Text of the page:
We pondered the situation together over the weeks. Centuries-old religious and cultural concepts were clashing with the West European individualistic ideal of freedom. I told her that in my experience God had a plan for our human lives, and that one could seek it in a time of quiet reflection.

In between our conversations I studied the Qur'an and tried to find suras which suited our problem. I also sought the advice of Muslim friends. Later she told in a meeting how her exchanges with me-a Christian pastor-had helped her to find a new relationship with her daughter. She had been able to help her daughter and her boyfriend find a way between their personal love and inclination and religious duty.

by Mike Smith

Founded in 1985, Bradford's Interfaith Education Centre (IEC) acts as a resource centre for religious education teachers. It also provides faith tutors from the various communities to advise teachers and lead single-faith worship.

The local education authority's RE syllabus was drawn up in 1983 in response to the education needs of all Bradford's faiths. The aim was not to proselytize but to 'bring pupils to an equality of respect for different beliefs through understanding and knowing about different religions,' says David Jackson, Bradford's RE Inspector of Schools.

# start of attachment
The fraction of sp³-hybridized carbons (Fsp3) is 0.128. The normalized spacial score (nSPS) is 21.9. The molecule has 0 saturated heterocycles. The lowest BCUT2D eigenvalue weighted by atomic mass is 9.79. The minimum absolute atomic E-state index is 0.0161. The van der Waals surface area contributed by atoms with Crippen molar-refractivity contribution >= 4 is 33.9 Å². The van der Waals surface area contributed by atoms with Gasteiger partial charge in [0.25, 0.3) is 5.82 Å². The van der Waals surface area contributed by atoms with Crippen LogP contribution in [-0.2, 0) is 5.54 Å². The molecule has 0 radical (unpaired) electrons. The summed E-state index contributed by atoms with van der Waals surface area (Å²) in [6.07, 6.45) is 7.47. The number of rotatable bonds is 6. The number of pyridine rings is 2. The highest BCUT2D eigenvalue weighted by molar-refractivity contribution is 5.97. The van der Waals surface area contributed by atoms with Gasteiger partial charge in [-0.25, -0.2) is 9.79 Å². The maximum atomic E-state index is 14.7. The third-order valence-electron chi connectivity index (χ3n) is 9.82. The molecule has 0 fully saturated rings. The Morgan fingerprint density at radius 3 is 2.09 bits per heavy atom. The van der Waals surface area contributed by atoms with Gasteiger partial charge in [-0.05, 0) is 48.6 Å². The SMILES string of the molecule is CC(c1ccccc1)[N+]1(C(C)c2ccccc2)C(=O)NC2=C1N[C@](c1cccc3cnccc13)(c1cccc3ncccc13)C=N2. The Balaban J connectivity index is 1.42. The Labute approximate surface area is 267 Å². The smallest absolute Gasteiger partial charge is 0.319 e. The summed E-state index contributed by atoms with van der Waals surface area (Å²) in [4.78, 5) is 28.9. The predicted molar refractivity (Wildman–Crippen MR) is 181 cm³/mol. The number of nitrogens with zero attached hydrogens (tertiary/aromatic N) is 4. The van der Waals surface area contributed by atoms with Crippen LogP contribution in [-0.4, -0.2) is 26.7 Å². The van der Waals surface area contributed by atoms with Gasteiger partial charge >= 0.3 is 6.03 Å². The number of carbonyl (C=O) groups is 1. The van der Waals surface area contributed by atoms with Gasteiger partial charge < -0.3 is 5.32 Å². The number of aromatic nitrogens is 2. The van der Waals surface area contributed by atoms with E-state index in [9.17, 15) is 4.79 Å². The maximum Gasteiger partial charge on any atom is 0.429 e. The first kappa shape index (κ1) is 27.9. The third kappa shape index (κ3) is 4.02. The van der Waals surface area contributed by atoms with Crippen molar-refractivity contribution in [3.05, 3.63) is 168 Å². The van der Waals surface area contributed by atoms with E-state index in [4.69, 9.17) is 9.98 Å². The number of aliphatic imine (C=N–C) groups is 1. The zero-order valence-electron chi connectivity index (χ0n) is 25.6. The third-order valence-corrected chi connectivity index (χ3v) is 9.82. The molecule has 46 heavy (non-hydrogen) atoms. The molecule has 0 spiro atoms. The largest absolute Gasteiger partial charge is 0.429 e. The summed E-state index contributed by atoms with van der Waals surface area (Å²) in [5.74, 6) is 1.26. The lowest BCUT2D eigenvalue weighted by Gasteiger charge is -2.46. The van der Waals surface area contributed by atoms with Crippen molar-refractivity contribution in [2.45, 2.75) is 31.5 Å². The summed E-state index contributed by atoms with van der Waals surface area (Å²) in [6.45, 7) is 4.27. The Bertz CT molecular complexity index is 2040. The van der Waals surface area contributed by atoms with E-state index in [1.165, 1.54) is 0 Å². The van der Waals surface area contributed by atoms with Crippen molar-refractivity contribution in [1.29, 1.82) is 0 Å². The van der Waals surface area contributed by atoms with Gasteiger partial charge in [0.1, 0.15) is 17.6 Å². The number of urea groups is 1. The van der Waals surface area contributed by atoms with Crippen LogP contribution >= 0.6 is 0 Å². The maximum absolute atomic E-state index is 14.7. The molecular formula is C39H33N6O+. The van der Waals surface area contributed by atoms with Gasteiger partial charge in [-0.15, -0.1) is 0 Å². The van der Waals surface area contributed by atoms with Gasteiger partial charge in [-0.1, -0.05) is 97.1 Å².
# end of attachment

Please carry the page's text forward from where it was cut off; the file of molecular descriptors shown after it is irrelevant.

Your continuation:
But it took nine months of meetings before evangelical Christians and Muslims could agree on the syllabus. 'Once the group accepted that there were irreconcilable differences and that they could live with them, we began to move forward,' says Brenda Thomson, convenor of the conferences on the syllabus. 'We managed to get agreement on two points: that we all loved our children, and that the school system was selling them short on the spiritual dimension.'*

Today, the centre has an annual turnover of £250,000, though the city council has cut back the centre's budget by £50,000. This upset the minority faith communities. But the centre's co-ordinator, David Fitch, says, 'We have managed to balance our books by extending our services.'

The IEC is now providing training to the local police and hospital staff in understanding religious and cultural sensitivities--such as 'why modesty is so important to Muslim women', says Fitch. He adds that it is a mark of the centre's value that most schools have continued to call on its services, despite having to pay for them out of their own budgets.

Now the IEC is raising the £260,000 needed to renovate the derelict building next door, as a residential centre for studying 'examples of good practice' between Bradford's faith communities.
Michael Smith